A Sense of Perspective

After 30 minutes of scudding over the desert tundra we crested a rocky bluff and the ground fell away vertiginously into the Grand Canyon. The whole grandeur of one of the seven natural wonders of the world lay below us. The tiers of soft rock falling rapidly down the 1 mile drop into the Colorado River which snaked off into the distance, giving us just a glimpse of its 277 mile length. Wow.

A sense of perspective can be difficult to achieve, and this particular one was costing us $300 each, but it was unique and we could not have achieved it any other way.

After following the Colorado for a few minutes, the helicopter started to descend towards what looked like a tiny landing area. Finally it banked dramatically, and battling the crosswinds, finally settled on the rocky shelf. We scrambled out and looked around us dazed. Suddenly we were very small and the canyon was huge, towering above us and entirely surrounding us. We could no longer see the overall topography, but were stumbling over stones, with our feet slipping on the red rubble that was testament to the erosion that had created the canyon.

Now we were amongst beautiful desert plants with bright yellow and blue flowers. Cacti were dotted all around.  Below us was the Colorado: huge, mud red, and lazily boiling as it swept around the corner and disappeared from view.

We’d spent the week in the special weirdness that is Las Vegas at the National Association of Broadcasters annual tradeshow and jamboree, something I’ve been attending for over 20 years.  Over the years I’ve worked with many of the people in the industry. I’ve learnt the specialist language and know my H.264 from my 1080p and my VANC from my OpenEXR. That level of experience, that deep immersion in an industry, is hard won and gives you a particular perspective.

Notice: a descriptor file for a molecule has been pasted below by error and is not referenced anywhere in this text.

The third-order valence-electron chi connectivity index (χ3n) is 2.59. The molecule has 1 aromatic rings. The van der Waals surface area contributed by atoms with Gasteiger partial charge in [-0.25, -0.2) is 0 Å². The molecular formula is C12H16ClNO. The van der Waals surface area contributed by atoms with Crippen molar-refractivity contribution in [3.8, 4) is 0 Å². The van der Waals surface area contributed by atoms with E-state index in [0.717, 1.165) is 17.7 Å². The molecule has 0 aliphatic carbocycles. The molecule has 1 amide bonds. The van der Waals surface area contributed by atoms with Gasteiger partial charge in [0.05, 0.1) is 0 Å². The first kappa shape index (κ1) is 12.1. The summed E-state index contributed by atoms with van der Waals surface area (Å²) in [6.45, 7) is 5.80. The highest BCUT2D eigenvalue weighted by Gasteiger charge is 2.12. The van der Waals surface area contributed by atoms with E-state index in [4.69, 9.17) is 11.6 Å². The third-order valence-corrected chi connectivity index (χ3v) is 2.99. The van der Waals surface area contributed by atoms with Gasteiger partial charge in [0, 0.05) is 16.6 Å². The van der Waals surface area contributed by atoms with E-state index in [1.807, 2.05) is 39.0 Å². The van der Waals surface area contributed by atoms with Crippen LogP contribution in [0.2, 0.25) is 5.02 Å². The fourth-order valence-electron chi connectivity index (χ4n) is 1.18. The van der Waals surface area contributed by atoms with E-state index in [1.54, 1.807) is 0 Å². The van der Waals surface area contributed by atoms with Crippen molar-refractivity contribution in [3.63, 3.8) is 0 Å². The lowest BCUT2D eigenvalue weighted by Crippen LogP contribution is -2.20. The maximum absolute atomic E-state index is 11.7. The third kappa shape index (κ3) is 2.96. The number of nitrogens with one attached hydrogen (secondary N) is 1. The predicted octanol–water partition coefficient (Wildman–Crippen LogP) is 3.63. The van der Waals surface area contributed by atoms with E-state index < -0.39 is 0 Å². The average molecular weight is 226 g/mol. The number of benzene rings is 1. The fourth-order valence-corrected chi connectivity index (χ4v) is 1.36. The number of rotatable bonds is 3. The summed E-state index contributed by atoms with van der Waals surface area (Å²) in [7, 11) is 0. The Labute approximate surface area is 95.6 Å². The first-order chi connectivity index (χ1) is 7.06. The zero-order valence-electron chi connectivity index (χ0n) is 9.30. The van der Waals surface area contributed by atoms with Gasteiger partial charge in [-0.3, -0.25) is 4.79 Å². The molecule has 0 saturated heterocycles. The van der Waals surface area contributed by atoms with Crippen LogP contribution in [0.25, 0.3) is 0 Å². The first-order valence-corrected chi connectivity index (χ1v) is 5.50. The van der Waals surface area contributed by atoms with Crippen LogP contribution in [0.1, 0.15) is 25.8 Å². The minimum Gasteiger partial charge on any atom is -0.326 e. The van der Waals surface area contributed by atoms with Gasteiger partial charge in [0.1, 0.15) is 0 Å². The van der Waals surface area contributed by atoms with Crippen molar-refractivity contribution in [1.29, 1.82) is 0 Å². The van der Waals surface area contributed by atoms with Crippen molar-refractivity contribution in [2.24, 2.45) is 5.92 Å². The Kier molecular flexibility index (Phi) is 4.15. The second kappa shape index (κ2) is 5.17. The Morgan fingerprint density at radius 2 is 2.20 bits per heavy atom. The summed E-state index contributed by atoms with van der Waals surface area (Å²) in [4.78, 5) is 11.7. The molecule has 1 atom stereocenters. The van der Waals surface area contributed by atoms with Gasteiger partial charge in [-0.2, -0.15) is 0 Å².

Like the view from the bottom of the Grand Canyon, it took a lot of effort and time to acquire this perspective and only a few people (ok, a few hundreds of thousands in the case of the case of the film & TV world) gain it.

But, it is a very particular perspective, and once attained it can then be difficult to imagine other perspectives, or even that they might exist.

Standing deep in the canyon the walls looked absolutely insurmountable, it was easy to believe that no one could ever make it down on foot. I’ve not seen the canyon from the perspective of standing against its walls, halfway down and if I didn’t know that there were paths, and that people regularly take donkey rides down them, I might never have even thought that perspective was attainable.

In business we tend to value the perspective of technical knowledge and experience, we tend to undervalue alternative perspectives. That is a shame because one is not better than the other, just different. If I was rafting down the Colorado, I’d sure want that close up experienced view of the river, but can recognise that another perspective could warn me of unexpected dangers ahead.

What we tend to lose in acquiring that specialist knowledge is the ability to challenge it and the status quo. We lose the simple ability to ask childish questions. We tend to accept answers, and the “way things are” as insurmountable as the walls of the canyon. Sadly, it is those challenging questions that lead to innovation and disruption. So those that are unable to ask them are as doomed as the dinosaurs.

Experience Naivety
Understand the terminology and detail Gloss over the details that they don’t understand
Anticipate barriers to adoption and the classic “we’ve tried that before” Runs straight at the barriers because they don’t see them (and maybe they don’t exist).
Understanding how things got to this level of weirdness “that’s just the way it is” “That’s dumb” – see that there must be a better way to do things
Knowing almost everyone and being able to contact them Seeks out the best talent they can and often from outside the industry
Know how we got here Know where we could be going

It’s not all good of course, you need both, and you need to be careful. Remember what happened to Trin Tragula’s wife? She told him he needed “to have a sense of perspective”, so he invented the Total Perspective Vortex to annoy her. When she experienced it, the shock of seeing herself in relation to the rest of the universe instantly annihilated her brain. Trin Tragula had discovered that the one thing that a person cannot afford to have in a universe this size is a sense of perspective.

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